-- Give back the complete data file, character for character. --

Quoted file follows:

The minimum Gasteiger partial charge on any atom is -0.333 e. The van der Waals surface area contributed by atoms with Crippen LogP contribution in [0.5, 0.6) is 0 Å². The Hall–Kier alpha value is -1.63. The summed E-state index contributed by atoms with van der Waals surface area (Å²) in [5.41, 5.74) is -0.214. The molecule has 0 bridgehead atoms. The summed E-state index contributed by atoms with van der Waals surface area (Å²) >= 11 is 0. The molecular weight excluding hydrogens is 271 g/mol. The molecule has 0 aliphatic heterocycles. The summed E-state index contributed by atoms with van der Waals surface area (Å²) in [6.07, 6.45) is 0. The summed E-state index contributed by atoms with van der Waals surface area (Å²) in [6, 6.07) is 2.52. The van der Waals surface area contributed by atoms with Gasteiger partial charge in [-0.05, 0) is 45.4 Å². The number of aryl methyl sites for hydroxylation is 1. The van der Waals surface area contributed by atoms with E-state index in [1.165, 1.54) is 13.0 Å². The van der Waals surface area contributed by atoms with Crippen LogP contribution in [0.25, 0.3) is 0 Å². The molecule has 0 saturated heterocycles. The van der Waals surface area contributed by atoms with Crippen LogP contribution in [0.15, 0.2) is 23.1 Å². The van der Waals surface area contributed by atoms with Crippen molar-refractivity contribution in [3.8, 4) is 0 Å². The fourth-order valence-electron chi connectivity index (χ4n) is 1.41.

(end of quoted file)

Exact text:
The minimum Gasteiger partial charge on any atom is -0.333 e. The van der Waals surface area contributed by atoms with Crippen LogP contribution in [0.5, 0.6) is 0 Å². The Hall–Kier alpha value is -1.63. The summed E-state index contributed by atoms with van der Waals surface area (Å²) in [5.41, 5.74) is -0.214. The molecule has 0 bridgehead atoms. The summed E-state index contributed by atoms with van der Waals surface area (Å²) >= 11 is 0. The molecular weight excluding hydrogens is 271 g/mol. The molecule has 0 aliphatic heterocycles. The summed E-state index contributed by atoms with van der Waals surface area (Å²) in [6.07, 6.45) is 0. The summed E-state index contributed by atoms with van der Waals surface area (Å²) in [6, 6.07) is 2.52. The van der Waals surface area contributed by atoms with Gasteiger partial charge in [-0.05, 0) is 45.4 Å². The number of aryl methyl sites for hydroxylation is 1. The van der Waals surface area contributed by atoms with E-state index in [1.165, 1.54) is 13.0 Å². The van der Waals surface area contributed by atoms with Crippen LogP contribution in [0.25, 0.3) is 0 Å². The molecule has 0 saturated heterocycles. The van der Waals surface area contributed by atoms with Crippen LogP contribution in [0.15, 0.2) is 23.1 Å². The van der Waals surface area contributed by atoms with Crippen molar-refractivity contribution in [3.8, 4) is 0 Å². The fourth-order valence-electron chi connectivity index (χ4n) is 1.41.